The aim of this research is to better understand what is meant by general support for the welfare state. At the start of this study, I observed an alleged discrepancy between people’s preferences and welfare state policies. Whereas on the one hand various studies demonstrate that public support for generous welfare state arrangements remained high or in some countries increased across time, actual policy designs changed in the opposite direction and became increasingly sober and conditional. This mismatch between preferences and welfare state transformations has led me to research in detail whether and why the public continues to support welfare state arrangements. In general, this study reveals three conclusions that extend previous research in the field. First, welfare state support and real welfare policies are inextricably intertwined. Individual welfare preferences cannot sufficiently be understood if the reform of various welfare state policies is not considered simultaneously. Second, support for welfare state reforms contains several theoretical and empirical dimensions. When just one general support dimension is considered, inaccurate claims about support can occur. Third, it is not merely economic self-interest that explains individual welfare state support. Moral conceptions also drive support for welfare state reforms.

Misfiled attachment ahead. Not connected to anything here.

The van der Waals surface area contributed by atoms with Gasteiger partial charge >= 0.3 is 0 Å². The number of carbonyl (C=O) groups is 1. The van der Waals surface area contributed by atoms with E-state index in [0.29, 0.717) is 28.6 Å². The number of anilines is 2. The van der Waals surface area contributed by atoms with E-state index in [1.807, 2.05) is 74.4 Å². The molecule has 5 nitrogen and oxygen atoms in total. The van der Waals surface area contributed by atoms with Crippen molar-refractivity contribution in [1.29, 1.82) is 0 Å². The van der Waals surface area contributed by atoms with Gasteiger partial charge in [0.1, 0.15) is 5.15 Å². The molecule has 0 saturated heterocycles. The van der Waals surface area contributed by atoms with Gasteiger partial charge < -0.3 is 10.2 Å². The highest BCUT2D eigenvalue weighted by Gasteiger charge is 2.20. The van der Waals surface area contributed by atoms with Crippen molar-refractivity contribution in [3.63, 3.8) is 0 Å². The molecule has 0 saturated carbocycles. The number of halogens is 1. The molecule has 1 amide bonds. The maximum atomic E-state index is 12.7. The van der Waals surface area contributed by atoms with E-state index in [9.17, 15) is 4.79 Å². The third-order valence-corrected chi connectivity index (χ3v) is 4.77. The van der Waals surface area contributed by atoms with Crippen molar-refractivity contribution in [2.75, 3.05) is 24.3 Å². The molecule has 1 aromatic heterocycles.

moral economy, public opinion, retrenchment, welfare state legitimacy
R.J. van der Veen (Romke) , P.H.J. Achterberg (Peter)
Erasmus University Rotterdam
Erasmus School of Social and Behavioural Sciences

Raven, J. (2012, March 22). Popular Support for Welfare State Reforms: On Welfare State Preferences and Welfare State Reforms in the Netherlands. Erasmus University Rotterdam. Retrieved from